“In our MFA program, student writers participate in Writing Workshops, in the great traditions of those at Harvard and Iowa. The Workshop is a sensitive and supportive environment where students learn to improve their craft under the guidance of Master Teachers, who are also published authors.”
—Well, who wants to start? Comments anybody? Or did everyone get stoned at the break? —I’ll start. I really didn’t get involved until page seventeen, when he meets the girl. Then I liked it, but there needs to be more… more feeling, somehow. —Yeah. I’ll just read you what I have written here on my copy. This character is a drip. This is a boring character who doesn’t want any confrontation. I’m bored. —I mean the question, is “Do we feel it?” —I just wanted more from this character somehow. Like, well, like in Greg’s story, we could see how the character was. I mean... it was amazing. We could feel the vomit, and... I guess I just wanted more feeling. I was just, well I don’t know, it wasn’t stupid or anything. I was just bored. —Generally I don’t say anything while my work is discussed, but when I see that the comments are going off track, occasionally I’ll mention my point of view, as I will now. My conception of the work is the following, and perhaps this might not be completely evident in the context of a single chapter, removed from the larger work. What I’m trying to portray is discrete states of awareness in the character. To show a certain attitude, a certain mode of perception, and as the book progresses, to show 87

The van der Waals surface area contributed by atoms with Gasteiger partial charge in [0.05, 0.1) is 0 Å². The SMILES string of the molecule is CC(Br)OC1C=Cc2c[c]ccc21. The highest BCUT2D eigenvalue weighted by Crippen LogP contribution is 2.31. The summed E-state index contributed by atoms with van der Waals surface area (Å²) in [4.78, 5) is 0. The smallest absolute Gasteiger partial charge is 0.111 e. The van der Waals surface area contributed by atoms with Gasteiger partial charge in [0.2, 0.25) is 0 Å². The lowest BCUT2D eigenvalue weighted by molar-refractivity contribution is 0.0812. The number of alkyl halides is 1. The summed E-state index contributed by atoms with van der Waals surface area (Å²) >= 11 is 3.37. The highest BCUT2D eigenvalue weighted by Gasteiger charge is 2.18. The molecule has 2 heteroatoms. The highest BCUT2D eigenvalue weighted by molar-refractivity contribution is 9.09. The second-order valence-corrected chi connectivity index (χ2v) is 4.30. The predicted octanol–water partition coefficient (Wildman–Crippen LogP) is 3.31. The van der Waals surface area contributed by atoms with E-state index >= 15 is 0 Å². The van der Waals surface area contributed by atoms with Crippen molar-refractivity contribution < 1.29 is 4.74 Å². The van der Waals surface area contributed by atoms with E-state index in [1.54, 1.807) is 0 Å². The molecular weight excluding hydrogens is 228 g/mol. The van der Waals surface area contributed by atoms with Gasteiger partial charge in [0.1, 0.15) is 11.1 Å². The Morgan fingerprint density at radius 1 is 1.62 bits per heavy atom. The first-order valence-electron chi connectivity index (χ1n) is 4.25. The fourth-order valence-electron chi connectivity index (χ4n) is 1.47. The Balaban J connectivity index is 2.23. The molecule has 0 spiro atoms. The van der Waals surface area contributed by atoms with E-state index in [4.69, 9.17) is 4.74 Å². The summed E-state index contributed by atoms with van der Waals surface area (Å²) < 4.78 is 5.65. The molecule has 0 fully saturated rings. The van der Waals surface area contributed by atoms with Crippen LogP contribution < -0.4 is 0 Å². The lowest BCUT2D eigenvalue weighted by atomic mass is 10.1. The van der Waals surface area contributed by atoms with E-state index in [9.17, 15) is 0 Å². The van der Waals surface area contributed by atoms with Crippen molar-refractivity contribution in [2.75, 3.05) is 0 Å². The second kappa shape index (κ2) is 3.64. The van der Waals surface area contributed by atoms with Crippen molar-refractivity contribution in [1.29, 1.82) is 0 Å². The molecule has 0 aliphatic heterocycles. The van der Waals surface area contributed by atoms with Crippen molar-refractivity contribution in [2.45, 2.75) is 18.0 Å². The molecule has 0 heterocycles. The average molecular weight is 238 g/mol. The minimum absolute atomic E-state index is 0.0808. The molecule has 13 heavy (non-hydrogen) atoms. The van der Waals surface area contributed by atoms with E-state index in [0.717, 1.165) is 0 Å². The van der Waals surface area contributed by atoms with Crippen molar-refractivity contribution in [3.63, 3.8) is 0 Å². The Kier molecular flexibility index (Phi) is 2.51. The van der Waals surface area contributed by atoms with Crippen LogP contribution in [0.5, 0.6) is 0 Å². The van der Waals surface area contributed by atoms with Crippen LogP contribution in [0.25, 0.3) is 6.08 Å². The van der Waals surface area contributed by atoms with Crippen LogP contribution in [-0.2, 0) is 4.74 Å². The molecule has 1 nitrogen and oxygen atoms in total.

how that mode changes, step by-step, and frankly at very low ebb, so that admittedly, a majority of the readers might say there isn’t “emotion” in the way they desire... —But don’t you think-—Please let me just finish this thought, and I’ll be happy to answer your question. —What I do think exists are arcs of perception, from chapter to chapter. Changes in modes of observation, which might--One, not be noticeable from a single chapter read out of context; or Two, might not be enjoyed by the average reader. A lot of the book is observations often without significant emotion attached, because these represent the character’s analyses and modes of awareness... Thank you for waiting, Greg. Please pose your question. —I mean I’ve read a lot of books, right? I read a book about a guy walking around Paris just thinking, right? But this, this… I’m not interested in this. I mean I either like it or I don’t, right? —Quite so, and thank you for your phraseology. Indeed you either like it or you don’t. You may be bored by this kind of writing, even if given the whole book. —Well, I wouldn’t read a book like this.
Fredericksburg Literary & Art Review Volume 3, Issue 1
FLAR is an independently published literary and art magazine located in Fredericksburg, Virginia.